Why is true that: If $A \succ 0$, $A \succ B$ $\iff$ $I -A^{-1/2}BA^{-1/2} \succ 0$ ??

Why is this true??

If $A \succ 0$, $A \succ B$ $\iff$ $I -A^{-1/2}BA^{-1/2} \succ 0$

obs: I don't know for sure if one other hypothesis, $B \succeq 0$ ,is necessary here.

In the book, this claim is presented as follows:

Another question, I may present this in another topic if someone complains, where the hypothesis "$B \succeq 0$" was used in the proof above?

The author is using the fact that a positive definite matrix has a "square root" (i.e., $A^{1/2}$ is well-defined and invertible). Then, $$A>B\iff A-B>0\iff\underbrace{A^{-1/2}AA^{-1/2}}_{I}-A^{-1/2}BA^{-1/2}>0.$$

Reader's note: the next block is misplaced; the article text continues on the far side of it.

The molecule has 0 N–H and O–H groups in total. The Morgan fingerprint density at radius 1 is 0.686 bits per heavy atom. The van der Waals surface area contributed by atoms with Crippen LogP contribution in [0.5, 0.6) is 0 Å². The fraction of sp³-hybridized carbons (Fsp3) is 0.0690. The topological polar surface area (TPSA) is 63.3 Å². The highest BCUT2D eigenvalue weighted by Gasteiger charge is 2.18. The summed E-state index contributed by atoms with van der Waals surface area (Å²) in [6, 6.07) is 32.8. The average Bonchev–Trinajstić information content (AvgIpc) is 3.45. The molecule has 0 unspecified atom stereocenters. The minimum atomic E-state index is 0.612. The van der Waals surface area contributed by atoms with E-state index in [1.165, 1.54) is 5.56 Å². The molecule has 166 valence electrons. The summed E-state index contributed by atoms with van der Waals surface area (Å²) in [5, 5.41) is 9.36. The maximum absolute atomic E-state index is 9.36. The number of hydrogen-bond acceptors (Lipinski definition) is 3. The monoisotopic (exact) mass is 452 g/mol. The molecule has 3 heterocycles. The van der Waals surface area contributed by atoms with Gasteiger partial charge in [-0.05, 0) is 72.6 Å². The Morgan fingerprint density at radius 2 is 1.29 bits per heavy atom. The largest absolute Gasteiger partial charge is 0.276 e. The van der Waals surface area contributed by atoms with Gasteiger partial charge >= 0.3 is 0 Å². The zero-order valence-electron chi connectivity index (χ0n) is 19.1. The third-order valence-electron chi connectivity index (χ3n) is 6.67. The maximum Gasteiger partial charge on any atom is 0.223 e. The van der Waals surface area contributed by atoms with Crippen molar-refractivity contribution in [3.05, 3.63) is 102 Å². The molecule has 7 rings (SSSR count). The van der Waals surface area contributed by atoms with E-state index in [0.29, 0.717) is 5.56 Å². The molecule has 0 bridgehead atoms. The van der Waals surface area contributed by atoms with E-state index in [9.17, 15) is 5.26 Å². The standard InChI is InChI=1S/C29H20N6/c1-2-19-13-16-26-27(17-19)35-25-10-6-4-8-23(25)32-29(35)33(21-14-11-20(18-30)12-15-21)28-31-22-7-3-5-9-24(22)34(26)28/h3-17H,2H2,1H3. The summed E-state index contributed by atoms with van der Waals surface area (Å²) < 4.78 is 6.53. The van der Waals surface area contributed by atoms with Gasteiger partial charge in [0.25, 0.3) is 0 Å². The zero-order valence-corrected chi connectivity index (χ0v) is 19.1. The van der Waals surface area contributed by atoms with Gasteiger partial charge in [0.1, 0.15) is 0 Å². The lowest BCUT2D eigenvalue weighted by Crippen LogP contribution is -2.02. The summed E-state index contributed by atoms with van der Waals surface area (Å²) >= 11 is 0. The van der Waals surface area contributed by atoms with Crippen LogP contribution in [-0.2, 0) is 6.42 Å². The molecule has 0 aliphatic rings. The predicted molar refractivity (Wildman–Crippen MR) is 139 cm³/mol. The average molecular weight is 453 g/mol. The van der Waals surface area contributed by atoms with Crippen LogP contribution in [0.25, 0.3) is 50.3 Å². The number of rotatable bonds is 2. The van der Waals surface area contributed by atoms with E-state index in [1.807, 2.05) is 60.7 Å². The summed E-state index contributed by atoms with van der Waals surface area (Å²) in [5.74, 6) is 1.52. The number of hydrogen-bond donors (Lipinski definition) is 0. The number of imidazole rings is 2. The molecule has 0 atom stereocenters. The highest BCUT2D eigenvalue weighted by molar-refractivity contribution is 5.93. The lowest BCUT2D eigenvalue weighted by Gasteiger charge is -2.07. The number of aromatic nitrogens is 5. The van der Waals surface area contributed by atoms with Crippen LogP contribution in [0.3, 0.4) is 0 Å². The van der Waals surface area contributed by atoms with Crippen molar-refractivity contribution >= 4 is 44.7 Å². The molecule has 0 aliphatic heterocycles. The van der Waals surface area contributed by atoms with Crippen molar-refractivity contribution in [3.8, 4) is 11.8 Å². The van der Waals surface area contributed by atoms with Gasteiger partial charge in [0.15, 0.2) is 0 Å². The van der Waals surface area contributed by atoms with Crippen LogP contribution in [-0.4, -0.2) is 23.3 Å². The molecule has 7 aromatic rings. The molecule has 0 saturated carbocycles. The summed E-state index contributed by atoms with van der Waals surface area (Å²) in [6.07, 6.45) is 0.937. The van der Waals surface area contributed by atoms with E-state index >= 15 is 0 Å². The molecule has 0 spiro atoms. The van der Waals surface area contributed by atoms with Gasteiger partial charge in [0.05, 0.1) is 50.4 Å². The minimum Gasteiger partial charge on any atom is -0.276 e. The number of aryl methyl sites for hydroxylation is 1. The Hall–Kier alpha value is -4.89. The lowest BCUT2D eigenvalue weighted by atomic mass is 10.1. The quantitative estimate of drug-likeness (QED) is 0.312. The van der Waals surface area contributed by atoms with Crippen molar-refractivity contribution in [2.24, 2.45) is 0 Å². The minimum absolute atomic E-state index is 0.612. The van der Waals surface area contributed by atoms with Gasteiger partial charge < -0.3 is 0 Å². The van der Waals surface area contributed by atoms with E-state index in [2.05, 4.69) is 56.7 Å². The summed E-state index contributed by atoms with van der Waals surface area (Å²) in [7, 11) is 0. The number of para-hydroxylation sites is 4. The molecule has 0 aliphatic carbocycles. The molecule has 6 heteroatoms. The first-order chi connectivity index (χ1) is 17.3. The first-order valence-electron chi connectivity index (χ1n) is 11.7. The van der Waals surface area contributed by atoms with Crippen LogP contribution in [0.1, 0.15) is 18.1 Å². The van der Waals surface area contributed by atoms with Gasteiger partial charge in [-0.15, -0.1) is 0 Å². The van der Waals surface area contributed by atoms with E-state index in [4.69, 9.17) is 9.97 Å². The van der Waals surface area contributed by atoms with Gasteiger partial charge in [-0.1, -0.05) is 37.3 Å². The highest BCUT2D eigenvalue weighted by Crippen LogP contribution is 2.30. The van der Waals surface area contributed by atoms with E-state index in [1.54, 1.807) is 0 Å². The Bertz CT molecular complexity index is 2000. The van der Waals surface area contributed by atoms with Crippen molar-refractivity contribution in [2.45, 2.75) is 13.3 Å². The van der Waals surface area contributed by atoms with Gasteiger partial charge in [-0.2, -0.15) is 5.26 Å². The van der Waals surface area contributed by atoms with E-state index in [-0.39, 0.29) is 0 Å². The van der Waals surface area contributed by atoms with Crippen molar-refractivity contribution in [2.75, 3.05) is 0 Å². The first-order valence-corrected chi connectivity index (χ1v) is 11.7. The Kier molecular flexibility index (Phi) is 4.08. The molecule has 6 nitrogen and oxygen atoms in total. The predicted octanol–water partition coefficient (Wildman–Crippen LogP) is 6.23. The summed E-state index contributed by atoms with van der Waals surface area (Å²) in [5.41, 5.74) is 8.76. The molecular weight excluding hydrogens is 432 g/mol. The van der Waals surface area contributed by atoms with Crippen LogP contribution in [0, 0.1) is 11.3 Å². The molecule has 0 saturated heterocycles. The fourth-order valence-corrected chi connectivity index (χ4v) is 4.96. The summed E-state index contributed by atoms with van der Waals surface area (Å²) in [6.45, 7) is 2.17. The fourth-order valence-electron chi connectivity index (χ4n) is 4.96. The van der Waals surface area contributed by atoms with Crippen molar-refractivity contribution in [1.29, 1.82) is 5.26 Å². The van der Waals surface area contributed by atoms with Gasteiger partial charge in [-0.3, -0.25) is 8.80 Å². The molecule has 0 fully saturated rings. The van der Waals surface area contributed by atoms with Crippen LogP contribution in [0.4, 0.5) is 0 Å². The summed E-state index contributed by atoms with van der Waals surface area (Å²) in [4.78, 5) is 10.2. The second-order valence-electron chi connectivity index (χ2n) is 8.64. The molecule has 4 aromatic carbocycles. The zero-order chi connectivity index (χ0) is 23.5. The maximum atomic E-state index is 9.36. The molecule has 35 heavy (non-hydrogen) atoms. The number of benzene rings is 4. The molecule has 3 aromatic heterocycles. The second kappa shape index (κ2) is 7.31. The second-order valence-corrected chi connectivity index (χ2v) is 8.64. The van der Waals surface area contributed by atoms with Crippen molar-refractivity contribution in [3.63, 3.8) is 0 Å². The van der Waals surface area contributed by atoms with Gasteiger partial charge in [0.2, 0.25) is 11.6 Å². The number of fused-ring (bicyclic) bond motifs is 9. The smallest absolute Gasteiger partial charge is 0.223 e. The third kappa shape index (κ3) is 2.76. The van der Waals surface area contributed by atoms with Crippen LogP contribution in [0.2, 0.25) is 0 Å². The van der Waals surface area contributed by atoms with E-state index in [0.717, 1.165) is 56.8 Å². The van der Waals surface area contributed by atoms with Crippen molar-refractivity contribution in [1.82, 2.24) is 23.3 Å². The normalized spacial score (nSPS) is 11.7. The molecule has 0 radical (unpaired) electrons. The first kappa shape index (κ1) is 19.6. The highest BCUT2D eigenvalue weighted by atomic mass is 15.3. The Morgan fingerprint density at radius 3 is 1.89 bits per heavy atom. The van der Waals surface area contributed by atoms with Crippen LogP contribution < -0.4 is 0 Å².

• so, the author is multplying the inequality by $A^{-1/2}$ from both sizes? Ok, got this. And, the other part of the question, do you know where the hypothesis "B is +ve semidefinite" was used? Thank you very much. – gustavoreche Jul 3 '16 at 21:22